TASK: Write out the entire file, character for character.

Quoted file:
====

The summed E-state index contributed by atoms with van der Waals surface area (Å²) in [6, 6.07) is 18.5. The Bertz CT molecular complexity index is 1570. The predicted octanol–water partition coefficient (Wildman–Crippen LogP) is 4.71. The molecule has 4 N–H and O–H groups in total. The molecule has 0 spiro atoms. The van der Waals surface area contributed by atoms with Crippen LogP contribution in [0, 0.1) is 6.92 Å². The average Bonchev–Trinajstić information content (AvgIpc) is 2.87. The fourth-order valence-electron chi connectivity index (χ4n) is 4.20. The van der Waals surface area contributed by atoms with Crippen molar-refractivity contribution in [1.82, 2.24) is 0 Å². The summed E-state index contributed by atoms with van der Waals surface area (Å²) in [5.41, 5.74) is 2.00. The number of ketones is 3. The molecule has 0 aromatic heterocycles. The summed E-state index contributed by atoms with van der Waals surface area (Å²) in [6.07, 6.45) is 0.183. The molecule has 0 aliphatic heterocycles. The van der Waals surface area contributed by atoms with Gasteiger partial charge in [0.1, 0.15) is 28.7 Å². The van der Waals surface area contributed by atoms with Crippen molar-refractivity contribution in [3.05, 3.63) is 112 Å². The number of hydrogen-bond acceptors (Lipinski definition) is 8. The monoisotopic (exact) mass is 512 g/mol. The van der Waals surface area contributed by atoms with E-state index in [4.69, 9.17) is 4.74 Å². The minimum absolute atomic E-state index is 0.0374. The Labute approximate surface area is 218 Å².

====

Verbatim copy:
The summed E-state index contributed by atoms with van der Waals surface area (Å²) in [6, 6.07) is 18.5. The Bertz CT molecular complexity index is 1570. The predicted octanol–water partition coefficient (Wildman–Crippen LogP) is 4.71. The molecule has 4 N–H and O–H groups in total. The molecule has 0 spiro atoms. The van der Waals surface area contributed by atoms with Crippen LogP contribution in [0, 0.1) is 6.92 Å². The average Bonchev–Trinajstić information content (AvgIpc) is 2.87. The fourth-order valence-electron chi connectivity index (χ4n) is 4.20. The van der Waals surface area contributed by atoms with Crippen molar-refractivity contribution in [1.82, 2.24) is 0 Å². The summed E-state index contributed by atoms with van der Waals surface area (Å²) in [5.41, 5.74) is 2.00. The number of ketones is 3. The molecule has 0 aromatic heterocycles. The summed E-state index contributed by atoms with van der Waals surface area (Å²) in [6.07, 6.45) is 0.183. The molecule has 0 aliphatic heterocycles. The van der Waals surface area contributed by atoms with Gasteiger partial charge in [0.1, 0.15) is 28.7 Å². The van der Waals surface area contributed by atoms with Crippen molar-refractivity contribution in [3.05, 3.63) is 112 Å². The number of hydrogen-bond acceptors (Lipinski definition) is 8. The monoisotopic (exact) mass is 512 g/mol. The van der Waals surface area contributed by atoms with E-state index in [4.69, 9.17) is 4.74 Å². The minimum absolute atomic E-state index is 0.0374. The Labute approximate surface area is 218 Å².